> Martin, that's hardly accurate. The last time we
> exchanged views was all of six months ago; a
> friend told me you were on GH's site, which I
> don't normally visit. I could also point out that
> you were the one who first dived, and rather
> aggressively, into the comments on my blog.
First, let me say that I know none of the history between the two of you. However, if Martin responded to an article written by you, that likened his research to a random Walt Disney image, I and, I would think most others, could hardly blame him for wanting to respond swiftly and firmly.
That said, I would like to address you directly on some items that I believe now clearly form the basis of his exploratory work.
1. As I see things, the main reason why Martin and others have decided to rigorously explore the possibility that Gobekli Tepi's animals may represent constellations, is because credentialed archaeologists and historians, like yourself, are of the firm opinion that the Ancients were very interested in the stars.
And so I ask my first question, Rebecca. Do you think that's a reasonable possibility? Yes or no? If no, are you then willing to state, on public record, that you think the whole notion of the "Ancients" making celestial art forms is ridiculous, the kind of off-the-wall premise that really does warrant a Walt Disney parody?
2. I will predict that your answer will be a firm yes. In which case you must concede that Martin's starting point IS reasonable, at least in this regard.
So, then there's the matter of Martin arbitrarily choosing a place in the heavens as a starting point. Surely, you would also agree that the equinox and solstices are among the better choices, and not really "arbitrary" since the Ancients are known to have placed much emphasis on these four positions?
I'm going to guess that you will say yes to this as well, which means that you have accepted Martin's first premise as reasonable, based on ample precedent, and the second, also based on ample precedent.
(The only problem I see at this point, is Martin's mentioning that the mortar on 43, which dates to around 9600 BC, is apparently about 1,000 years off of his proposed match. (Correct me, if I am wrongly paraphrasing here.) I can see why people would strongly object to that, but at this point it seems too early to dismiss his thesis based on what we know about GT. If, at present, there is much disagreement between academics regarding dating, then nobody really is in a position to say that they know Martin must be wrong.)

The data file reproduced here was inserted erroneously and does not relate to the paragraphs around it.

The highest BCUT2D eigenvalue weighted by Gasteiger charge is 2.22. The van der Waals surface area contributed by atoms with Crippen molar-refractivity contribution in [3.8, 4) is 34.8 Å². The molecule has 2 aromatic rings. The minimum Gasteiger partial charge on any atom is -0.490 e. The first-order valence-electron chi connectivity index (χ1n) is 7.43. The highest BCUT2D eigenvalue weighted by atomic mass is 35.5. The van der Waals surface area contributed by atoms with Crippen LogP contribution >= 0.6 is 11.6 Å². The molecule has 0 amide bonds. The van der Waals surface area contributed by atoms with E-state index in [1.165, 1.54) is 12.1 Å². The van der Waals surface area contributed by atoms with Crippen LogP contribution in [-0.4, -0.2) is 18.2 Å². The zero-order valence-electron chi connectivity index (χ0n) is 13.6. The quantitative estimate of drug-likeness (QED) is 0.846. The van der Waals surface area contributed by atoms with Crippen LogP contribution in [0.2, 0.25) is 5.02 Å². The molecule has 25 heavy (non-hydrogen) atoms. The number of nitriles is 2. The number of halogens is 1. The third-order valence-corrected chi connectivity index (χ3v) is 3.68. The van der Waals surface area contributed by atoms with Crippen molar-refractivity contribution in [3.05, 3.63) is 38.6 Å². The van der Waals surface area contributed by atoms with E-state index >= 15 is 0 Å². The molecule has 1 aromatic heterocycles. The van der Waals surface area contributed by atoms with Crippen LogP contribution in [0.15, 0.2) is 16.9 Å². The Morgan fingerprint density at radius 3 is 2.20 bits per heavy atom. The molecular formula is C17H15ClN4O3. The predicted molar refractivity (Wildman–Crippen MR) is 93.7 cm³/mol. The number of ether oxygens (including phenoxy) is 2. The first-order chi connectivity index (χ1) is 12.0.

3. So let's move on, to his test. Martin has already directly acknowledged that he is working with a subjective premise, in presupposing that GT's animals 'may' represent constellations. But does he offer a setting which can be explored objectively, to a significant extent? Perhaps, since GT offers a fixed set of animals, from which hard numbers can be derived, depending on one's test.
As I understand it, the test Martin offers is a very straightforward one that goes like this.
Which one of the following letters look the most like the small letter 'b': Rank them 1 through 5, with 1 being the best match, and 5 being the worst. d , p, s, v, z
What about i:
o z l k x
When one isolates an individual, it becomes very easy to say that whatever ranking they concoct is "purely subjective" (with unstated emphasis on 'pure', usually). But given the choices, common sense predicts that we can strongly expect the rankings to be consistently and significantly skewed in favor of d and p in the first place, and l in the second.
Conversely, anyone who might say that z looks more like b than d, or p, is likely to be so in the minority that others would ask if they are even being serious in making such a claim. I think that you know these, Rebecca. Accordingly, if your goal is to bring down Martin's thesis, you have everything to lose by taking this test.
Strong group consensus lends perception a certain degree of objectivity that is impervious to these kinds of tired, "it's all in the individual's head" criticisms. No longer are we being purely subjective, when the majority says they share the same general conclusions. And since Martin's test has us dealing with a fixed number of choices, from this one can make statistical conclusions that are objectively grounded, to a significant extent, depending on how skewed the results are.
And since other people's rankings will be in general agreement, it is entirely reasonable for Martin to say the expected consensus will very likely be crushingly improbable, which in turn fuels the suggestion that the art on 43 is very possibly nonrandom and tied to the stars.
My one main issue with Martin's idea at this point, is the apparent time difference - a thousand years? - between the mortar dating on 43 vs when the skies matched what he was proposing. That seems like a significant difference, but I would assume that we're still very early into the dating of GT, which is to say that there might be ample wiggle room for Martin to be right at this point. However, and to a point I made earlier, it would appear that presently nobody is well-informed enough to say that one dating is clearly the best one, in a way that appeals to the academic consensus. Simply put, it's probably too early to rule out Martin's premises based on a perceived 1,000-year margin of error.
For all of these reasons I now think that it is quite baseless to insinuate that Martin is deluded and worthy of ridicule, for pursuing his thesis. Like I said, I don't know you, or your history with Martin, Rebecca. But looking in from the outside, I am astonished that such a well-credentialed academic would caricature anybody, let alone another academic, as you did with your Mickey Mouse art.
Edited 1 time(s). Last edit at 12-Aug-19 17:28 by Poster Boy.